One project we will need an effective majority for in Germany is the implementation of the seminal Constitutional Court ruling last week on the discrimination of intersexuals in the register of births, marriages and deaths. We have taken the liberty of providing some assistance for this project. ANNA KATHARINA MANGOLD has gathered an impressive amount of expertise in an online symposium (in German) organized by her to prepare the field for the legislator. SARAH ELSUNI shows under the wonderful headline “Hard or soft Sexit?” what options the legislator has, and to what consequences. NORA MARKARD analyses the far-reaching consequences of the decision for the interpretation of the anti-discriminatory Art. 3 (3) of the Grundgesetz in general. BERIT VÖLZMANN examines how the rights to privacy and equality in the decision relate to each other. ROMY KLIMKE sheds light on the background of international law, and ULRIKE KLÖPPEL discusses the effects of the decision on the practice of performing cosmetic genital surgery on children. ELISABETH GREIF points out that the Austrian Constitutional Court is about to hand down a judgment on the same matter in Austria, and KATHLEEN JÄGER lists which regulations abroad could serve as a model for the German legislator.
Meanwhile in Poland: The PiS government is striving to replace the liberal constitution of 1997 with a new illiberal constitution. TOMASZ KONCEWICZ shudderingly describes what Poland should expect from such a “Constitution of Fear”. By the way, one of the things the German would-be coalition seems to agree upon is the fact that, according to their current state of discussion (p. 50), they intend “to improve the rule of law mechanism of the EU” and “strengthen the Commission in its role as guardian of the Treaties”. That shouldn’t be overestimated but maybe could be read as a sign that the complacency of the outgoing German government with respect to Hungary and Poland might come to an end at last.
Poland’s strongman Kaczynski and Japan’s Prime Minister Shinzo Abe may have quite a bit in common, most of all their fervent nationalism, but one thing separates them: Unlike the former, the latter is in possession of a two-third majority since the recent parliamentary elections in Japan, and he seems determined to make use of it. According to TOMOAKI KURISHIMA, however, the constitutional changes he envisions for Japan are mostly symbolic for the time being (which makes another crucial difference to Kaczynski; in German).
In Luxembourg, the whistleblower Antoine Deltour is currently facing trial for his role in exposing the dubious taxing practices that came to be known under the name of “Luxleaks”. JEAN-PHILIPPE FOEGLE finds that the case reveals a gap in the European Court of Human Rights’ case law on whistleblower protection.
In Greece, the Syriza government of Alexis Tsipras is still in power. His former finance minister, Yanis Varoufakis, has now published a book in which he describes his clash with the euro finance ministers from his point of view. PAVLOS ELEFTHERIADIS has reviewed the book and comes to a damning conclusion: “Varoufakis believes that his book’s narrative exposes the European Union’s deception and hostility to democracy. It does nothing of the sort. If anything, it provides evidence that the EU respects its own principles, even in moments of crisis. This is perhaps what should alarm those Brexiteers who hope to craft, like Varoufakis, a ‘bespoke’ deal to reflect some imaginary balance of power.”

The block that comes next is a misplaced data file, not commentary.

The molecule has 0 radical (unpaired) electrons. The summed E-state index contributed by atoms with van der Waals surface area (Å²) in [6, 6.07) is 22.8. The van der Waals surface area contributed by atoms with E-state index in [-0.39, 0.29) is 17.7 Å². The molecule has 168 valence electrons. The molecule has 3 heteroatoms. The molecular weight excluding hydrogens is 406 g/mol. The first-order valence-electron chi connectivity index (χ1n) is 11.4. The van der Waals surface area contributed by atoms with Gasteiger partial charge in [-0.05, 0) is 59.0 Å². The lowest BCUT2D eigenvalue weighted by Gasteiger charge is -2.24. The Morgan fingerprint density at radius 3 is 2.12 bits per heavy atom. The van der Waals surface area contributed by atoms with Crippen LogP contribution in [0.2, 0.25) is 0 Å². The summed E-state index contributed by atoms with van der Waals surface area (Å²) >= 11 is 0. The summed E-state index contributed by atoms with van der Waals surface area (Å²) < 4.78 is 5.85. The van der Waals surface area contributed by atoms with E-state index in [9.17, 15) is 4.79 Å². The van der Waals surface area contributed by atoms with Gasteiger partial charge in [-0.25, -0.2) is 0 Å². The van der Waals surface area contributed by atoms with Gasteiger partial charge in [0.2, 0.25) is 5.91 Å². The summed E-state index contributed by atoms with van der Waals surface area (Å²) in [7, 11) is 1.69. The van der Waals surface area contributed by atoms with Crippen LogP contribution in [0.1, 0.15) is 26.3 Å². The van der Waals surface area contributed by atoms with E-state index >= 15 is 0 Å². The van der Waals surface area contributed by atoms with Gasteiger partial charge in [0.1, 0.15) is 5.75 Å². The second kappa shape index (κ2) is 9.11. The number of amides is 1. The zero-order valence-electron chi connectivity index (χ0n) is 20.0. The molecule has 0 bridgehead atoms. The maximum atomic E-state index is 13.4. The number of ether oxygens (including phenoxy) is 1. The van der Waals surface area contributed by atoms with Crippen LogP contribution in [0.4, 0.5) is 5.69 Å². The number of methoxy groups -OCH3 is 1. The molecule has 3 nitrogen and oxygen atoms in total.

Germany has been convicted by the ECtHR for not sufficiently securing the identification of police officers. JOHANNES GRAF VON LUCKNER examines how this can add up to a violation of human rights (in German).
MANUEL MÜLLER derives from the exchange of blows between EP President Tajani and FDP leader Lindner about the European financial transaction tax clues about what is to be expected from the European policy of a possible future German coalition including the FDP: nothing good (in German).
MATEJ AVBELJ recommends “popular constitutionalism” as opposed to “populist constitutionalism” as a remedy in the current crisis of constitutional democracy – “constitutionalism which will listen and be responsive to the anxieties of the people; which will provide the solutions that will make a real difference in people’s life, while simultaneously staying faithful to the essential values of constitutional democracy.”
A very interesting series of blog posts on the topic of “Populist Constitutionalism” can be found on the website of the EUI working group of Gabor Halmai, with contributions by KIM SCHEPPELE, BOJAN BUGARIC, PAUL BLOKKER, GABOR HALMAI, THÉO FOURNIER and JULIAN SCHOLTES.
ALEKSANDRA SOJKA asks what nationalists are marching for in Poland (in Spanish).
JACQUES HARTMANN explains what Denmark has in mind with respect to the reform of the European Convention on Human Rights during its turn chairing the Council of Europe.
ANTONELLO CIERVO analyses President Macron’s speech before the European Court of Human Rights in Strasbourg (in Italian).
VALESKA DAVID and SARAH GANTY are disappointed with the verdict of the Strasbourg Human Rights Court Garib v. Netherlands, which finds the fact that poor people in the Netherlands can be banned from moving to social hotspots is in line with the right to freely chose their residence.
ALBERTO CODDOU MCMANUS reports on the constitutional reform plans in Chile and the ambivalent role of opinion polls in this context.
ELEONORA BOTTINI examines why the referendum in the US state of New York to reform the state constitution fell through so spectacularly (in French).
LEONID SIROTA reports on a Canadian Supreme Court ruling on the religious freedom of a First Nation who claimed that developing a piece of public land would drive the Grizzly Bear Spirit away and thereby impair their religious beliefs and practices.
So much for this week. I apologize for the occasional use of infection and cold metaphors in this letter, which might reflect my still slightly off-colour condition. All the best to you, and stay healthy!